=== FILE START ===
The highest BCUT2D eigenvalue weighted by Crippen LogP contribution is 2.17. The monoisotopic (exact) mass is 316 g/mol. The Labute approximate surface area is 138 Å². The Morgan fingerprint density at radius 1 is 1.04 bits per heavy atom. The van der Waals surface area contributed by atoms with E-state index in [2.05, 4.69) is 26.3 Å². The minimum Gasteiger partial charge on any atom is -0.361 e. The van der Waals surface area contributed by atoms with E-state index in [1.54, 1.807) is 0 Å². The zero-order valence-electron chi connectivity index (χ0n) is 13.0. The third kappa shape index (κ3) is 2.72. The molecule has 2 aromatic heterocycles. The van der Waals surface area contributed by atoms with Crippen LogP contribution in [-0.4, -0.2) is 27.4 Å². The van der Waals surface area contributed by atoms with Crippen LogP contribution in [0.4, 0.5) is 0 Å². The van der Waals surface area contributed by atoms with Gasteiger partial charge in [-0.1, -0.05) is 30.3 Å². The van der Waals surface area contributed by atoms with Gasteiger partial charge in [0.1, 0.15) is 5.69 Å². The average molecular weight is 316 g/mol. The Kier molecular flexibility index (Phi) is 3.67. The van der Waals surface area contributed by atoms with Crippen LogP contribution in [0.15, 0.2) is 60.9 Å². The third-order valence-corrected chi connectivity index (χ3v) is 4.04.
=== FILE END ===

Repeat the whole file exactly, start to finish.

The highest BCUT2D eigenvalue weighted by Crippen LogP contribution is 2.17. The monoisotopic (exact) mass is 316 g/mol. The Labute approximate surface area is 138 Å². The Morgan fingerprint density at radius 1 is 1.04 bits per heavy atom. The van der Waals surface area contributed by atoms with E-state index in [2.05, 4.69) is 26.3 Å². The minimum Gasteiger partial charge on any atom is -0.361 e. The van der Waals surface area contributed by atoms with E-state index in [1.54, 1.807) is 0 Å². The zero-order valence-electron chi connectivity index (χ0n) is 13.0. The third kappa shape index (κ3) is 2.72. The molecule has 2 aromatic heterocycles. The van der Waals surface area contributed by atoms with Crippen LogP contribution in [-0.4, -0.2) is 27.4 Å². The van der Waals surface area contributed by atoms with Crippen LogP contribution in [0.4, 0.5) is 0 Å². The van der Waals surface area contributed by atoms with Gasteiger partial charge in [-0.1, -0.05) is 30.3 Å². The van der Waals surface area contributed by atoms with Gasteiger partial charge in [0.1, 0.15) is 5.69 Å². The average molecular weight is 316 g/mol. The Kier molecular flexibility index (Phi) is 3.67. The van der Waals surface area contributed by atoms with Crippen LogP contribution in [0.15, 0.2) is 60.9 Å². The third-order valence-corrected chi connectivity index (χ3v) is 4.04.